Hull Photos: 2/12/17 – 8/12/17

Another digest of daily posts during Hull2017 on Facebook, about the pictures added daily on the intro page at Hull Photos. Comments and corrections to the captions and texts about the pictures are always welcome here or on Facebook. This daily posting will end on 31st December 2017, though more pictures will be added to the site.

Hull Photos

2nd December

The sand and gravel cleaning plant at Tower Street Wharf is seen in many pictures taken from the opposite bank of the River Hull, including a number of my images, but this was the first time I had taken a closer view.

This view shows the north end of the plant, and I think was taken from Tower St, looking roughly south and clearly towards the sun, shining through into my lens, though I tried to hide it behind the conveyor. The image suffers considerably from the flaring of this direct light source and it was not really possible to get a usable print in the darkroom, but scanning the negative and digital processing gives an improved result.

85-10l-32: Tower St Sand and gravel wharf, Tower St, 1985 – River Hull

3rd December

Moving a little closer put the sun behind the structure but also meant I could not show its full height. Concentrating more on the back-lit water draining at the bottom of the plant creates a rather more powerful image – and this was one of a small group of pictures that won a prize from the Building Centre shortly after I took it.

85-10l-33: Tower St Sand and gravel wharf, Tower St, 1985 – River Hull

4th December

Looking upstream from the sand and gravel wharf, with the Humber Star making her way up-river past the moored Joyce Hawksley. In the distance, beyond the Pease Warehouses the Drypool Bridge is raised high in the air.

The Humber Star, a small 274 ton bunkering tanker built in 1969, had a slightly curious life, with her name changing from Wade Stone in 1977, and reverting to that in 2009. Soon after while an effluent carrier for Oran Environmental Services she sank at her moorings in Southampton, polluting the River Itchen with both fuel and effluent, but was refloated. In November 2011 the Wade Stone, then owned by Britannia Shipping Ltd but registered in Sierra Leone was detained as unseaworthy at Southampton for at least 3 months. In 2012 she again became the Humber Star but was renamed Kara in 2013, and was still working in Malta in 2014. I’ve found no record of her since that date.

The barge Joyce Hawksley was built at John Harker (Shipyards), Knottingley for Flixborough Shipping Co in 1964 and carried aggregate. Until a few years ago she could still be seen on the River Hull, but I don’t know if she is still there now.

85-10l-36: The Old Harbour from Garrison Side, 1985 – River Hull

5th December

Northern Divers was founded in Hull in 1963 and is still offering a wide range of diving-related services, though it moved to Oslo Rd in Sutton Fields around 2011. Their web site states:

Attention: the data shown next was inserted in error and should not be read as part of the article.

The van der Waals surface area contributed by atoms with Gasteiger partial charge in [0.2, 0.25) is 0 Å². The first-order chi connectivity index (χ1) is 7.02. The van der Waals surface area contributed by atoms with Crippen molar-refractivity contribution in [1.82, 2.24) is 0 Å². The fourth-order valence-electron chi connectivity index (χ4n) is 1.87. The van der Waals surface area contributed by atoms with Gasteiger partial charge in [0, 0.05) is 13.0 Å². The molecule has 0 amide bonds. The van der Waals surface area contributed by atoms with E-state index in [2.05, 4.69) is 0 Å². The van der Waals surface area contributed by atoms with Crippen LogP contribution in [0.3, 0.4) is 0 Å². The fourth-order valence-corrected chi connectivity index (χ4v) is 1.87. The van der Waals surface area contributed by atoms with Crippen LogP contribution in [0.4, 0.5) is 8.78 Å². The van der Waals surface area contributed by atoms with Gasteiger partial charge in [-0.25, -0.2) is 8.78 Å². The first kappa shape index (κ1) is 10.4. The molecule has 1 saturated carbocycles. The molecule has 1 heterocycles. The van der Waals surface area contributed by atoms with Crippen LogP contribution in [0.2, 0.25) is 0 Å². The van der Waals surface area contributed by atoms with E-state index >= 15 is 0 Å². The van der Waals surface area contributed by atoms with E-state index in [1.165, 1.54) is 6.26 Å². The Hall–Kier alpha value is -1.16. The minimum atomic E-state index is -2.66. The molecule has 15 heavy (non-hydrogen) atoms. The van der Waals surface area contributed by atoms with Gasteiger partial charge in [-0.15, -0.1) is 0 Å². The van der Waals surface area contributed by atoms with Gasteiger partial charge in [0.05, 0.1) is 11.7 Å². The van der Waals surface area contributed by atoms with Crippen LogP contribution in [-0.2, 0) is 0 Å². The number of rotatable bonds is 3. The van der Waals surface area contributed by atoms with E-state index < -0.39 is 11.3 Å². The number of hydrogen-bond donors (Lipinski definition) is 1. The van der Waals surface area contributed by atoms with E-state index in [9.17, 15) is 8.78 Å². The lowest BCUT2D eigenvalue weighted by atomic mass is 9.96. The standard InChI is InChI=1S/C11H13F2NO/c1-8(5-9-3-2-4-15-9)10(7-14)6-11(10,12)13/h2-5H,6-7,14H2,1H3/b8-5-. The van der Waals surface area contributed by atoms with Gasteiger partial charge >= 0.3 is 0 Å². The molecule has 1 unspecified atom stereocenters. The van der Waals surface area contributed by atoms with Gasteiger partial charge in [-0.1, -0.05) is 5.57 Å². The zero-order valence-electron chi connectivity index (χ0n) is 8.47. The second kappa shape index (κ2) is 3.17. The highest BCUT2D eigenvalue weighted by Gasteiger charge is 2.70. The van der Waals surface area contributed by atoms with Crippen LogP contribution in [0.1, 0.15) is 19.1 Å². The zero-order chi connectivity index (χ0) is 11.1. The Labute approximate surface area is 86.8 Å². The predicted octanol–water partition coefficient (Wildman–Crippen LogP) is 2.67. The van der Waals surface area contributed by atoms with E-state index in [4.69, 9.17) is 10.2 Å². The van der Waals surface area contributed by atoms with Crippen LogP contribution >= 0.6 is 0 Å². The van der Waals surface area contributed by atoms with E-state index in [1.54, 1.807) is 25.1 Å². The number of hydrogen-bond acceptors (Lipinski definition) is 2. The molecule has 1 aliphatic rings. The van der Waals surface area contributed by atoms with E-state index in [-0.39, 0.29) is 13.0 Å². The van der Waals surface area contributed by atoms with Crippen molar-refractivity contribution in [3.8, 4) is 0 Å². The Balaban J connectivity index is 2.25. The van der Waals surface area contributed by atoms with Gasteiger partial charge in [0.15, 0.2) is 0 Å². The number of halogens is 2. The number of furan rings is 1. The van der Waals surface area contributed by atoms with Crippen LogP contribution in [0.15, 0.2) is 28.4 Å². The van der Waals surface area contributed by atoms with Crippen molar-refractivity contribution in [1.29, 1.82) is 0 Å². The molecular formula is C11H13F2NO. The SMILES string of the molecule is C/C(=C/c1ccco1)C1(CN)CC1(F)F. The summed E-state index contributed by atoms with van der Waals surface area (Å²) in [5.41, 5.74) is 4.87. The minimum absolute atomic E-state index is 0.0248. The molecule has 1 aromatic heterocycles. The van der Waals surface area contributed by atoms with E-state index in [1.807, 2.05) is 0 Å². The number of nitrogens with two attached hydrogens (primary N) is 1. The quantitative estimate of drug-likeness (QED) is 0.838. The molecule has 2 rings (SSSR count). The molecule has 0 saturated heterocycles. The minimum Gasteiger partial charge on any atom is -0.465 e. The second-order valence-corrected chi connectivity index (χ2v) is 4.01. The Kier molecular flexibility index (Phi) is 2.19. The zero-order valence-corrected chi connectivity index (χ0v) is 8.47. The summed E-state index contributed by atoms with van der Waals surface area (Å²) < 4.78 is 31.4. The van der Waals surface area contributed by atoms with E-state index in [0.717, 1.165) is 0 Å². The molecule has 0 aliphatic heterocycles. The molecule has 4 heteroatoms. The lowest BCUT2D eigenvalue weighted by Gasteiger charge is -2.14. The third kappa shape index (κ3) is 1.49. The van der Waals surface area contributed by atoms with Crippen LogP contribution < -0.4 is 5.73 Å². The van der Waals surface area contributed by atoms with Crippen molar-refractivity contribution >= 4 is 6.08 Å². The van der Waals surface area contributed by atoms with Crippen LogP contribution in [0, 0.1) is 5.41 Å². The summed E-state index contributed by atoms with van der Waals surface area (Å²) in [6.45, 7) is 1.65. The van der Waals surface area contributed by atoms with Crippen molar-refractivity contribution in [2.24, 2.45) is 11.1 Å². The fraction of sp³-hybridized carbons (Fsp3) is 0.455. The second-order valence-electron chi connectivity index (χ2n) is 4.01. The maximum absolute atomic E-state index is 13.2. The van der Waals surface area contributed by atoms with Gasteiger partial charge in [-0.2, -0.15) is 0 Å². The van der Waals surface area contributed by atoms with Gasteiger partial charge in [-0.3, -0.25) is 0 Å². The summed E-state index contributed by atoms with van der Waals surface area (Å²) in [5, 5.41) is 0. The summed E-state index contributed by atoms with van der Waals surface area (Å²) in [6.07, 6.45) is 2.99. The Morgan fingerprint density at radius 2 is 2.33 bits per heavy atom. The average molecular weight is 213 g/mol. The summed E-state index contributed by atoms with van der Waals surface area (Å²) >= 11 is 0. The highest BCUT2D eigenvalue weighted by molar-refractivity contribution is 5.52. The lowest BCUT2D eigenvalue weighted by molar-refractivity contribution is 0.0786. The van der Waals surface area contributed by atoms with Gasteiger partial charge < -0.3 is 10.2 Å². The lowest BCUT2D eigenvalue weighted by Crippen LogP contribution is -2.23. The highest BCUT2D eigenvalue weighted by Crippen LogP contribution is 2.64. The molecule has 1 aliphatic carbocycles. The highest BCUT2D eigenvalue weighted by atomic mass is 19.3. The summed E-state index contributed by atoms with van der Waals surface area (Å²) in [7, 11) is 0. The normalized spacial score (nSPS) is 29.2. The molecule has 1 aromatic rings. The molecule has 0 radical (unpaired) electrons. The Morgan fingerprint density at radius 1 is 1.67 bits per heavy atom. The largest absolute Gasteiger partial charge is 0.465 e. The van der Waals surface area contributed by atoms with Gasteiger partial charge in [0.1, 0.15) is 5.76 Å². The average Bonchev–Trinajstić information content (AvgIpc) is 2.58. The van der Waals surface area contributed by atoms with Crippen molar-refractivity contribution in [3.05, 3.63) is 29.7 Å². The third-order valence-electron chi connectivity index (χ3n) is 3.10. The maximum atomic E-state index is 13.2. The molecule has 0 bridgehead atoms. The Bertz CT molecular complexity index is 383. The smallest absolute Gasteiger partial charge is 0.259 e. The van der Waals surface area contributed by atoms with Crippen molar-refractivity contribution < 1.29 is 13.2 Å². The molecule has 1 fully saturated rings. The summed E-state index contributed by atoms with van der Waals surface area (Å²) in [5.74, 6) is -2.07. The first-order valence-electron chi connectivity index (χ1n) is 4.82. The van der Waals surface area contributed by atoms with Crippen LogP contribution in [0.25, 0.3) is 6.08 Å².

“We specialise in underwater civil engineering, commercial diving to 50 meters, inland and coastal work (up to 12 miles offshore), harbour and dock maintenance, salvage, sluice / gate maintenance, structural inspections and repairs, windfarm operations, hydrographical surveys, bridge inspections and pipeline installations, to name but a few of our services.”

Their former home, a Grade II listed building, is still on Tower St, but most of the buildings and structures in this picture have gone.

85-10l-41: Northern Divers, Tower St, 1985 – River Hull

6th December

Another picture of Northern Divers. The building in the background is still there, and is the Grade II listed former Trinity House buoy shed, built in 1901.

Northern Divers put the site, which includes some derelict land around the building, up for sale in March 2017

85-10l-42: Northern Divers, Tower St, 1985 – River Hull
7th December

A pile of old timber, perhaps from a riverside mooring jetty and some industrial premises on Tower St, with a boat on one of the roofs of Northern Divers.

The building with three bays was the premises of Erdmann Engineering, and was I think built as a pumping station for the hydraulic power system used in Victoria Dock (and other Hull docks), with the tower behind being the accumulator tower.

85-10l-43: Tower St and accumulator tower, 1985 – River Hull

8th December

The sign on the front of the former hydraulic power station on Tower St is for Erdmann Engineering and the site appears to be still in use. This was a building of some distinction and a significant part of Hull’s heritage and it is perhaps surprising that it was not retained and repurposed in some way, rather than being replaced by the large and undistinguished shed of Hull City Royal Mail Delivery Office. The Royal Mail gives their address as St Peter St, but appears to be on what was and is still known as Tower St, to the south of the former Victoria Dock Drypool entrance.

85-10l-45: Erdmann Engineering, Tower St, 1985 – River Hull

You can see the new pictures added each day at Hull Photos, and I post them with the short comments above on Facebook.
Comments and corrections to captions are welcome here or on Facebook.


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My London Diary : Buildings of London : River Lea/Lee Valley : London’s Industrial Heritage

All photographs on this and my other sites, unless otherwise stated, are taken by and copyright of Peter Marshall, and are available for reproduction or can be bought as prints.

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